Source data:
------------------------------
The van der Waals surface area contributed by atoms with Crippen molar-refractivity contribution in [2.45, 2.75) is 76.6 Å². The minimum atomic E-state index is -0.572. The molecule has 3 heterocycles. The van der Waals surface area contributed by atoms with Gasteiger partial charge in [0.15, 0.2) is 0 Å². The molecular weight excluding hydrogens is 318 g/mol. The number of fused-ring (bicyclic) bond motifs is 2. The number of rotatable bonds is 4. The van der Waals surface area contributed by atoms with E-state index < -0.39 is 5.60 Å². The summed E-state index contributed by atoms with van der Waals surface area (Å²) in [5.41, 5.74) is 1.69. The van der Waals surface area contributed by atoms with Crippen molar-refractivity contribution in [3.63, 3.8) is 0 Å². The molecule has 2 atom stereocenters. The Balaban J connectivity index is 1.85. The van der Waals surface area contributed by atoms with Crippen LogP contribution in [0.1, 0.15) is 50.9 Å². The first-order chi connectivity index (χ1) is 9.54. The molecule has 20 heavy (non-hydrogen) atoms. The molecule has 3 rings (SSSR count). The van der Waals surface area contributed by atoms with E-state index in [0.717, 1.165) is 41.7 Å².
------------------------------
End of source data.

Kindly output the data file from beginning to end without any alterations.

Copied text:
The van der Waals surface area contributed by atoms with Crippen molar-refractivity contribution in [2.45, 2.75) is 76.6 Å². The minimum atomic E-state index is -0.572. The molecule has 3 heterocycles. The van der Waals surface area contributed by atoms with Gasteiger partial charge in [0.15, 0.2) is 0 Å². The molecular weight excluding hydrogens is 318 g/mol. The number of fused-ring (bicyclic) bond motifs is 2. The number of rotatable bonds is 4. The van der Waals surface area contributed by atoms with E-state index < -0.39 is 5.60 Å². The summed E-state index contributed by atoms with van der Waals surface area (Å²) in [5.41, 5.74) is 1.69. The van der Waals surface area contributed by atoms with Crippen molar-refractivity contribution in [3.63, 3.8) is 0 Å². The molecule has 2 atom stereocenters. The Balaban J connectivity index is 1.85. The van der Waals surface area contributed by atoms with Crippen LogP contribution in [0.1, 0.15) is 50.9 Å². The first-order chi connectivity index (χ1) is 9.54. The molecule has 20 heavy (non-hydrogen) atoms. The molecule has 3 rings (SSSR count). The van der Waals surface area contributed by atoms with E-state index in [0.717, 1.165) is 41.7 Å².